English R1B

Reading and Composition: Literary Cartography

Section Semester Instructor Time Location Course Areas
14 Spring 2016 Gillis, Brian
TTh 11-12:30 225 Wheeler

Book List

Anderson, Sherwood: Winesburg, Ohio; Bishop, Elizabeth: The Complete Poems 1927-1979; Harriott, Thomas: A Briefe and New Report of a New Found Land in Virginia; Solnit, Rebecca: Infinite City: A San Francisco Atlas; Stevenson, Robert Louis: Treasure Island; Turchi, Peter: Maps of the Imagination; Verne, Jules: Around the World In Eighty Days

Other Readings and Media

Movie: Around the World in Eighty Days (1956)

Short Stories: Jorge Luis Borges: “On the Exactitude of Science”; William Faulkner: “Red Leaves”

Students of this course will be asked to attend a showing of Mary Zimmerman's Treasure Island at The Berkeley Repertory Theater at 7:00 PM on April 27, 2016.


Maps exist in the divide between reality and representation. They are metaphors of space and place, and the allure of the map is grounded in its ability to produce a controlled abstraction of distance, time, space, and location. Cartographers and map makers, much like writers, translate multidimensional worlds into schemas of points, lines, planes, and words that readers interpret. Our course will take up a constellation of texts that take cues from the technology of mapping. During the semester we’ll ask the questions: What is a map? What does it mean to read a map? How do maps tell stories? What is it they say?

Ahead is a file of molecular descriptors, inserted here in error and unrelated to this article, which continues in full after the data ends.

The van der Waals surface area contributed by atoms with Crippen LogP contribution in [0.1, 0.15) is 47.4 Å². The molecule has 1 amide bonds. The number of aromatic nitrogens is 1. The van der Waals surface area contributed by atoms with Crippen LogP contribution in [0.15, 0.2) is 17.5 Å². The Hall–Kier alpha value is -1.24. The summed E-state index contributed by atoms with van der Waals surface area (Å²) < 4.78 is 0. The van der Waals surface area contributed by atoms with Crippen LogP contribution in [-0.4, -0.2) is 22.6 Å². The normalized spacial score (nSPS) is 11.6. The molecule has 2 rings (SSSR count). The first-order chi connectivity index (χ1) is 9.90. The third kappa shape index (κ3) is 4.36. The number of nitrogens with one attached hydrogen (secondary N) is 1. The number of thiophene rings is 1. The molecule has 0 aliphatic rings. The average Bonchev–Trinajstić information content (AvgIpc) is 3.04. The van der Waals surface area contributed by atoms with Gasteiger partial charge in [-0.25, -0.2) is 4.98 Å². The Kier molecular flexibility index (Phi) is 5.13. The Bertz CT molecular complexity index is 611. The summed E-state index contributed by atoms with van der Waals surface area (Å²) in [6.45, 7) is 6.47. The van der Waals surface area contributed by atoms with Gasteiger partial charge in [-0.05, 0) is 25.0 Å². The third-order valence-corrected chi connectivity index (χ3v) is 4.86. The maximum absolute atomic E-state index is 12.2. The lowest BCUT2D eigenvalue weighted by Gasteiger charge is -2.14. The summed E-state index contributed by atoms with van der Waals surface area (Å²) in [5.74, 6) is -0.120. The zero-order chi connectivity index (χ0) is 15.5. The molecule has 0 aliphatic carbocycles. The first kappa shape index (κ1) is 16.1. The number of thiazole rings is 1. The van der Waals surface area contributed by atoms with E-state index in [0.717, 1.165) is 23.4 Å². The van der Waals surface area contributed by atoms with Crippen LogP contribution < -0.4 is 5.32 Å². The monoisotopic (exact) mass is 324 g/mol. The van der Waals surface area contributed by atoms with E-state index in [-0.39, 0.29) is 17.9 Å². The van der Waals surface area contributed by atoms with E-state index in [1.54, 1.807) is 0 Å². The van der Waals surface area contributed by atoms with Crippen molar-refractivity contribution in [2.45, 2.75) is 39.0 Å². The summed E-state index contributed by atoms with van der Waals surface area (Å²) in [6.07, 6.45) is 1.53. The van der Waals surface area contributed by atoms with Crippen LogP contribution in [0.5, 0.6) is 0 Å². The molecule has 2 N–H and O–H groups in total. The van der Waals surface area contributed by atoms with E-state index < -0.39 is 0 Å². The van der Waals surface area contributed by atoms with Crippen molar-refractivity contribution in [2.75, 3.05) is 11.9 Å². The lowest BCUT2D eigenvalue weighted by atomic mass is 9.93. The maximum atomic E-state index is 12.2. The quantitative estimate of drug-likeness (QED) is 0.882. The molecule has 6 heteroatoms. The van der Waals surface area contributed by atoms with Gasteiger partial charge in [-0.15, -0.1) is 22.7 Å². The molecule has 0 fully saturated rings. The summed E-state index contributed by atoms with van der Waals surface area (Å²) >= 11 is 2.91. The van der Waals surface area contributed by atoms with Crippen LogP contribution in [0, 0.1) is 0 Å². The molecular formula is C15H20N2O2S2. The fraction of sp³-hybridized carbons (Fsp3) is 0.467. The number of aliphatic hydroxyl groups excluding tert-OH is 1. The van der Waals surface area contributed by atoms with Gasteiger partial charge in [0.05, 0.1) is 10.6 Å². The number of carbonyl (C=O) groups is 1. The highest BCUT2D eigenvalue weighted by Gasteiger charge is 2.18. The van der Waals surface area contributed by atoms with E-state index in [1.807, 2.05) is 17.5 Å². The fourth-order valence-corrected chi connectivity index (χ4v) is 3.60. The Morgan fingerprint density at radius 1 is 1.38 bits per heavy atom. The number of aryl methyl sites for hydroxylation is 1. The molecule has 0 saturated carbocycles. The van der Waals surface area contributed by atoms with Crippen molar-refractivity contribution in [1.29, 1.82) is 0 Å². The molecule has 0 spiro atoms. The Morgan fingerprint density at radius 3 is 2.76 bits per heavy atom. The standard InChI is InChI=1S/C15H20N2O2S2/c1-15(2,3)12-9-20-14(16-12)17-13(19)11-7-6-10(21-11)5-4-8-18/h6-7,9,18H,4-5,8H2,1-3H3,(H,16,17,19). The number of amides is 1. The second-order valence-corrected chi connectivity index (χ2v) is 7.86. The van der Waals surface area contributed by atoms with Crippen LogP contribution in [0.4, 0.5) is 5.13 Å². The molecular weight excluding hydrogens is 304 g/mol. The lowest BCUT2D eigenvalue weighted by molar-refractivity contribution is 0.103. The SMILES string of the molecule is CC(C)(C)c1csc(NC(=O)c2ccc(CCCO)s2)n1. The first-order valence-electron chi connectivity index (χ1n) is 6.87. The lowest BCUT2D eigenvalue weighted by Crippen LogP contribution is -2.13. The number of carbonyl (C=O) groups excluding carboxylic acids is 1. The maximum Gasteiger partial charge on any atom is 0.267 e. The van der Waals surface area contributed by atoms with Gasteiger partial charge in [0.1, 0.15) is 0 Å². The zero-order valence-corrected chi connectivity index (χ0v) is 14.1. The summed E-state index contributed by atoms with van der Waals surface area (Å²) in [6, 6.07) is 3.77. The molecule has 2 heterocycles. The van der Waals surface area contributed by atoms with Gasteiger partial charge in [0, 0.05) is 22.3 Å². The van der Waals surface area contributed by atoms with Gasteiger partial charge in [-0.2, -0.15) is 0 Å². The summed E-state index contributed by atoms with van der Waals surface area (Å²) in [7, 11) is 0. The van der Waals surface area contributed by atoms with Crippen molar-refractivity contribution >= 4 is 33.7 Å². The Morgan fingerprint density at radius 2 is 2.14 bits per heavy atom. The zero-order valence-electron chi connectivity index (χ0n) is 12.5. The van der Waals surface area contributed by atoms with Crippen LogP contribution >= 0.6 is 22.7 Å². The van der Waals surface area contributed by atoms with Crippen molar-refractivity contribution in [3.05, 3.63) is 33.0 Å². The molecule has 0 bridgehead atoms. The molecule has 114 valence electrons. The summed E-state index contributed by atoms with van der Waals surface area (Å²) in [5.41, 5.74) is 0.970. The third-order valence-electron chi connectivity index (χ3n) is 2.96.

The main objective of this course is to equip you with the skills needed to read, write, and analyze literature coherently, and to fine-tune the techniques you use to produce persuasive research essays. The essential skills you learn and refine in this class can become the foundation of your future studies even if your major is outside the humanities, because we will focus on skills generalizable across all classes: reading, writing, researching, and critical thinking. You can expect that the essays and strategy assignments due for this course will build on each other to aid in your compositions and to help you reach new and exciting levels of analysis. 

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